Students often write about professors and classes in these essays. While that’s not a terrible idea, it’s often a little off because, frankly, professors leave a school. Unless they have tenure, chances are they might be moving on. So, if you as an applicant talk about loving this one teacher or this one class, you aren’t really seeing the whole picture and gushing about something that might not exist in a year. So if there is a specific program, a class that’s always held, a professor who is the head of a department that you love, discuss them away but reciting names of people and courses like a list doesn’t show the college that you really understand the school, it just shows that you can use a website.
It′s a time again to get colored and lost in the devotional zeal of Durga Puja celebration that is marked as one of the most awaited and biggest festival celebrations of the Bengalis and for the people belonging to the state of Assam. However Durga Puja is also celebrated with much gaiety and grandeur in the state of Odisha, Tripura, Jharkhand, Bihar, Uttar Pradesh, Maharashtra and Gujarat as well. The festival represents the great victory of goddess Durga over the Buffalo demon named Mahishasura. It is a six days long festival observed as Mahalaya, Shashthi, Maha Saptami, Maha Ashtami, Maha Nabami and Vijayadashami. The worship of goddess Durga for the six days of celebration takes place on a magnificent scale among the people belonging to the state of West Bengal or other eastern part of the country. The huge and artistic pandals, magnificient idols of goddess Durga, people dancing on the beats of Dhaki (drum) and evenings surrounded with the divine tunes of Goddess Durga aarti are the unforgettable features of every Durga Puja celebration. Moreover having a portion of delicious bhog, artistic views of pandals, colorful fireworks and mouthwatering food delights at various food corners held at every nook and corner let the entire city drowned in the colors of joyous Durga Puja celebration!!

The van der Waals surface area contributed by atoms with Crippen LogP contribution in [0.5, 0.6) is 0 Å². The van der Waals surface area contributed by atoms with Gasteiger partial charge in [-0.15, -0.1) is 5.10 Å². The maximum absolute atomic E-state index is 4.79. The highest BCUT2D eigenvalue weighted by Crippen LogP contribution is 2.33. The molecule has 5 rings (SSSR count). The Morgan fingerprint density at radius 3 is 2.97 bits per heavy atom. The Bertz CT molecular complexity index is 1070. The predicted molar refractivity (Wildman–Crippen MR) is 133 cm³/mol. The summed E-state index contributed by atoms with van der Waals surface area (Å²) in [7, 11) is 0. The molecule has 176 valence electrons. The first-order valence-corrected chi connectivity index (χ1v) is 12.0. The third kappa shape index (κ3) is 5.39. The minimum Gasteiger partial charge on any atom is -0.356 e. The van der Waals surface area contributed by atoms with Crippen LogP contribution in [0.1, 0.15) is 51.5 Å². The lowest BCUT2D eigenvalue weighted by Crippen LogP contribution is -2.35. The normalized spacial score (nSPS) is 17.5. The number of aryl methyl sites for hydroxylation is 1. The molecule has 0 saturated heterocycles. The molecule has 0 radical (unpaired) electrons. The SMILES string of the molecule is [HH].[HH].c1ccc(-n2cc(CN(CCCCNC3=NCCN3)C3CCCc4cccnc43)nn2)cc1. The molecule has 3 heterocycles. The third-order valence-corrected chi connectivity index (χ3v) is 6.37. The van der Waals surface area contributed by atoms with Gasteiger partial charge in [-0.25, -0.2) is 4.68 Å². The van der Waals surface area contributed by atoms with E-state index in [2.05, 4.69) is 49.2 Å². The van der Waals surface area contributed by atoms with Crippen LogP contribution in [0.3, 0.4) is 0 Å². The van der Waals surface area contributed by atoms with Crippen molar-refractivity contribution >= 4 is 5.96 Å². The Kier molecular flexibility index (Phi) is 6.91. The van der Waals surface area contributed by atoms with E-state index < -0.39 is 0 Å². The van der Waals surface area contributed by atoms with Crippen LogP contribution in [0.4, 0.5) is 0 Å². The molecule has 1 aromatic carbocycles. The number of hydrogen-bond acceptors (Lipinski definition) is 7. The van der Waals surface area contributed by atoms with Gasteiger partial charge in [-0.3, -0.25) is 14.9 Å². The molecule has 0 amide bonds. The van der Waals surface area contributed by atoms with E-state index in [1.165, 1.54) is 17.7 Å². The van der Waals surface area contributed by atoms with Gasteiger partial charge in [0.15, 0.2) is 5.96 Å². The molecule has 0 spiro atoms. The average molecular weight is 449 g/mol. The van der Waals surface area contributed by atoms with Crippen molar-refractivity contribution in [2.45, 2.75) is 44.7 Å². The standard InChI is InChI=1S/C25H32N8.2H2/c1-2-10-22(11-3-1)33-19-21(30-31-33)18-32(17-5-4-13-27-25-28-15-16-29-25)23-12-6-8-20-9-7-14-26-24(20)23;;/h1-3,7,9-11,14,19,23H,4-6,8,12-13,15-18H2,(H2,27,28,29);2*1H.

Yāska , the earliest known language scholar of India (~ 500 BCE), notes Wilkins, mentions that there are three deities ( Devas ) according to the Vedas, " Agni (fire), whose place is on the earth; Vayu (wind), whose place is the air; and Surya (sun), whose place is in the sky".  This principle of three worlds (or zones), and its multiples is found thereafter in many ancient texts. The Samhitas , which are the oldest layer of text in Vedas enumerate 33 devas, [note 3] either 11 each for the three worlds, or as 12 Adityas , 11 Rudras , 8 Vasus and 2 Ashvins in the Brahmanas layer of Vedic texts.